Wilmette Flower Shop News
Plant, nurture, eat: Wilmette Community Nursery School plans edible garden learning experience - Chicago TribuneTuesday, October 25, 2016
The six discrete gardens that sit in raised beds next to the playground at Wilmette Community Nursery School, 1125 Wilmette Ave. in Wilmette, may look bare right now, but when next spring rolls around, they will be growing a small cornucopia of fruits, vegetables and edible flowers, sown by more than 100 preschoolers.As spring 2017 warms into summer and matures into fall, those tiny crops will become tasty food for WCNS youngsters, just as the growing process itself will have provided them with learning fodder, program planners said this week.The experience of planting, growing and nurturing – and then eating what they harvest – is another way that students can learn about their world, school director Ellen McCue said this week, as she and organic gardening specialist Jeanne Nolan talked about the school's new "edible garden" program.The program hews to Wilmette Community Nursery School's educational philosophy, which focuses on the power of play, McCue said."We believe that when children experience things directly, when they work with their hands, they becom... http://www.chicagotribune.com/suburbs/wilmette/news/ct-wml-community-nursery-edible-garden-tl-1027-20161025-story.html
John Cleese delivers for Random Acts of Flowers - Chicago TribuneMonday, July 11, 2016
Modesto Tico Valle is the CEO of the Center on Halsted welcomed Cleese and his flowers, along with Joanie Bayhack of Wilmette, executive director of RAF and Brooke MacLean of Lake Forest, RAF Chicago's Board chairman.More information at rafchicago.org or call 847-430-4751.Recommended article from FiveFilters.org: Most Labour MPs in the UK Are Revolting. http://www.chicagotribune.com/ct-lfr-trend-webcleese-tl-0721-20160711-story.html
New Hire at Random Acts of Flowers - DailyNorthShore.comTuesday, December 15, 2015
Flowers (RAF) Chicago, a non-profit organization that repurposes donated flowers and engages volunteers to deliver beautiful bouquets to individuals in healthcare facilities nationwide, has named Wilmette resident Joanie Bayhack, a executive director of its Evanston-based branch, according to founder and CEO Larsen Jay.Bayhack comes to RAF Chicago after serving for 16 years as senior vice president of communications & corporate partnerships at WTTW & WFMT, one of the Midwest’s premier public media organizations. Prior to that, she served in a variety of communications, marketing and community engagement roles at Aaron Cushman & Associates, Hyatt Hotels and more recently served as director of development & communications for CASA Lake County and director of development at Lambs Farm in Libertyville.“I feel so blessed to join Random Acts of Flowers at a time when the seeds have been planted by a talented, enthusiastic team to grow an organization dedicated to what we need now more than ever: random acts of kindness, compassion and hope. Few things surprise and delight us more than flowers,” said Bayhack.Bayhack is resident of Wilmette and she has three daughters.Random Acts of Flowers was founded in ... http://dailynorthshore.com/2015/12/15/new-hire-at-random-acts-of-flowers/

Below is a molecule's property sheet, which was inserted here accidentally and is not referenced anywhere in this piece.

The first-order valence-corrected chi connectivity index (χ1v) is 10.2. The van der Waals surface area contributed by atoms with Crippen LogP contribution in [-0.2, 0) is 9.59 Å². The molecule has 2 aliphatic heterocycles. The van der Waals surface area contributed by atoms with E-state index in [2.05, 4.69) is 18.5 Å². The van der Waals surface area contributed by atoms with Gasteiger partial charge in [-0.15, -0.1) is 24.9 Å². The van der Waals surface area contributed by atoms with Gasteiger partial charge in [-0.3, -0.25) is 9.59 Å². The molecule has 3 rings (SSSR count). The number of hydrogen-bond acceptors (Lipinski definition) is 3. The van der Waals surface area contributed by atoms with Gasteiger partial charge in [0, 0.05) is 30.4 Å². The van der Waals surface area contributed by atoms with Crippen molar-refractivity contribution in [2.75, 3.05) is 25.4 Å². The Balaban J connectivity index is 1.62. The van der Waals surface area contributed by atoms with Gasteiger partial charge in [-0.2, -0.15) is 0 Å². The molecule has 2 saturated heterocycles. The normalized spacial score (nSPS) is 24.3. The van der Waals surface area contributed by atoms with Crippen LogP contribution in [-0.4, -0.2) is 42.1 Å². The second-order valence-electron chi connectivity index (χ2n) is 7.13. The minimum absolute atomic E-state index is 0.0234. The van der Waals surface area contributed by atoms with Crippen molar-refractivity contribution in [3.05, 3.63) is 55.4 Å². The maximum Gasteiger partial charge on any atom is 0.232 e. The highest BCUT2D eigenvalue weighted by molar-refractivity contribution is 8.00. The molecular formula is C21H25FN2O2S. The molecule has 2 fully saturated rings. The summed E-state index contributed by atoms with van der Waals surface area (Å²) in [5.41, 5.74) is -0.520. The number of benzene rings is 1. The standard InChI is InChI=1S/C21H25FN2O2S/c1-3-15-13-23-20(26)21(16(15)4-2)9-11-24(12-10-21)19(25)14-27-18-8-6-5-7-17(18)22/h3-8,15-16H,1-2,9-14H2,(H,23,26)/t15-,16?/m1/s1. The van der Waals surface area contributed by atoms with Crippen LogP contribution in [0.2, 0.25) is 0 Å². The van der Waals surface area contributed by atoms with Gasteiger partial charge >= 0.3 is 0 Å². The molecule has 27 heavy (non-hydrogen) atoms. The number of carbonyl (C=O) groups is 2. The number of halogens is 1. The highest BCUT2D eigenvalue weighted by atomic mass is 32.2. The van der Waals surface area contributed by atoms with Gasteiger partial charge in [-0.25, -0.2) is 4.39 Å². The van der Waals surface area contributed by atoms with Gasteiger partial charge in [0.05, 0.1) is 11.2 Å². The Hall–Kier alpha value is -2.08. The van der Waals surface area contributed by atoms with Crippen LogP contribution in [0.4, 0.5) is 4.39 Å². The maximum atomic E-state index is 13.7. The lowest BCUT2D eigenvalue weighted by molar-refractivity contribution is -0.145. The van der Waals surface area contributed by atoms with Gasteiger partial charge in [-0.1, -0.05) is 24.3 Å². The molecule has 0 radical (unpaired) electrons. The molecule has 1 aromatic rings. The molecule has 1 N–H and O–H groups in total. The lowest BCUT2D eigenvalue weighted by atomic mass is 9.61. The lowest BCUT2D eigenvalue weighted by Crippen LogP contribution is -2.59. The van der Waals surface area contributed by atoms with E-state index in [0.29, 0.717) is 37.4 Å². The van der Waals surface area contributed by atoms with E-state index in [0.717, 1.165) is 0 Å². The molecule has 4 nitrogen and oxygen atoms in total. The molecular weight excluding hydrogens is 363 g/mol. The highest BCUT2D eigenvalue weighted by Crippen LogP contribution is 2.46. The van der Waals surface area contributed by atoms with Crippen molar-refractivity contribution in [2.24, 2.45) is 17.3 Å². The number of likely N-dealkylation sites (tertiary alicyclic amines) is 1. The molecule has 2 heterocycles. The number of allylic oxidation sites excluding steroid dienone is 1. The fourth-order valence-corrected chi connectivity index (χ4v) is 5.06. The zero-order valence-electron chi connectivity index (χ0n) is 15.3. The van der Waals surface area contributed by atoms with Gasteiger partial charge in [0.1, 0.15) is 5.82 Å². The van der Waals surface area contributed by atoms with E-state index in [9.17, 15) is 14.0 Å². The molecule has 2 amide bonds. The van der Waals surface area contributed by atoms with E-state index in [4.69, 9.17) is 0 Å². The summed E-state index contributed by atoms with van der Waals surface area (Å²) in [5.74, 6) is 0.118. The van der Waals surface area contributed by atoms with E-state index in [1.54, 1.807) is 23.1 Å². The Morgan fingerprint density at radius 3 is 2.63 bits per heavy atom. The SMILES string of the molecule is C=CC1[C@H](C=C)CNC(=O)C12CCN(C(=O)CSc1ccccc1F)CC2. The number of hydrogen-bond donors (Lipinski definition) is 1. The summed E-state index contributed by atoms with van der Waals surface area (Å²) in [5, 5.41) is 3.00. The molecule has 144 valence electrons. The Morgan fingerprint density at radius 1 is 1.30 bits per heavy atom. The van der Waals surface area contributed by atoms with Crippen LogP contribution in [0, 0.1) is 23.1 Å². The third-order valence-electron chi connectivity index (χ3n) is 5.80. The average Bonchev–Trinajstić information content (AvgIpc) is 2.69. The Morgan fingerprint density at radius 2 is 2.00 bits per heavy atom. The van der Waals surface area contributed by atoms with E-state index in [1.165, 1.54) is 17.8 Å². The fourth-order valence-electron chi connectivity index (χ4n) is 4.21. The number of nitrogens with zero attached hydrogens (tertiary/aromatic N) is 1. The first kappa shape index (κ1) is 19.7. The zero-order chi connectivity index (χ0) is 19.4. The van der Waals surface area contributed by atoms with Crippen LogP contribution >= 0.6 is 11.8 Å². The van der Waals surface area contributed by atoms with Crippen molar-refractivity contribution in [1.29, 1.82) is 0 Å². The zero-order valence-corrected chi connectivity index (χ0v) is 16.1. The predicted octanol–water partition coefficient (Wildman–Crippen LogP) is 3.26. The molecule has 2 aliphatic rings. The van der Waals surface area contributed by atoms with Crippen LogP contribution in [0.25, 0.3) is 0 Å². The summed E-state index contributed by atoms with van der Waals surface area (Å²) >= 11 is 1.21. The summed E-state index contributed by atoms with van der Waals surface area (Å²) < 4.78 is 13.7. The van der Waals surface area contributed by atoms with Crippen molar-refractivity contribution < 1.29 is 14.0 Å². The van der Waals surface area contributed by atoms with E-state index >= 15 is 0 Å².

Random Acts of Flowers brings smiles to hospitals, senior centers - San Angelo Standard TimesWednesday, November 04, 2015
Covenant Home of Chicago, Northwestern Memorial Hospital, Waterford Nursing Home and Rehabilitation Centre and Sunrise of Wilmette.“It’s so simple and so tangible,” said Natalie Berg, executive director of Random Acts of Flowers-Chicago. “You walk into a room of someone who is often down and depressed. They aren’t smiling when you walk in, but they sure are when you walk out.”The Chicago branch is overseen by Brooke MacLean, a former engineer turned mom turned flower aficionado. MacLean’s brother-in-law, Larsen Jay, started Random Acts of Flowers six years ago.In July 2007, Jay tumbled off a ladder while working on his garage and fell nearly two stories, slamming into the concrete below. The fall fractured his skull in 10 places and broke his nose, right femur, right elbow, left arm and both wrists. He was hospitalized for 22 days near his home in Knoxville, Tenn.“He is the bionic man,” MacLean said. “They literally pieced him back together. He should have died.”Jay received about 50 bouquets during his stay in the trauma unit. Later, fending off cabin fever, he took a spin around the hospital floor in a wheelchair, noting that many of the rooms were stark and bleak. Few patients had flowers.Jay returned to his room, ripped the cards off the flower bouquets and delivered flowers to his neighbors. An idea was born.Six years later, Random Acts of Flowers, which is based in Knoxville, has delivered nearly 60,000 bouquets. The organization also has locations in Greeneville, Tenn.; Pinellas County, Fla. A location in Silicon Valley in California is slated to open later this spring.“We have watched it grow from this little seed of an idea,” MacLean said. “It was a very gradual process. It’s therapeutic to give a smile and receive a smile. It’s really just a simple, good thing to do. It’s amazing we were able to start in Chicago.”On a recent overcast Thursday, Palivos and six other volunteers hustled to create 75 bouquets for residents at Chalet Living and Rehab in Chicago.The volunteers work out of a small studio behind Nature’s Perspective Landscaping in Evanston. Bins of bright yellow daisies and fuchsia tulips, pale orange lilies and tendrils of green ferns line the walls. The air is saturated with the scent of flowers.Nearly 80 volunteers rot... http://www.gosanangelo.com/lifestyle/random-acts-of-flowers-brings-smiles-to-hospitals-senior-centers_92537966
America in Bloom judges coming to Mansfield - Mansfield News JournalTuesday, July 23, 2019
Awards will be announced Oct. 3-5 at AIB’s National Symposium & Awards Celebration, this year in St. Charles, Illinois. America in Bloom 2018: Judges see flowers, historic sites, more firstname.lastname@example.org 419-521-7223 Twitter: @LWhitmir... https://www.mansfieldnewsjournal.com/story/news/2019/07/22/america-bloom-judges-coming-downtown-mansfield/1793243001/
Capital - Why are flowers so expensive? - BBC NewsTuesday, May 21, 2019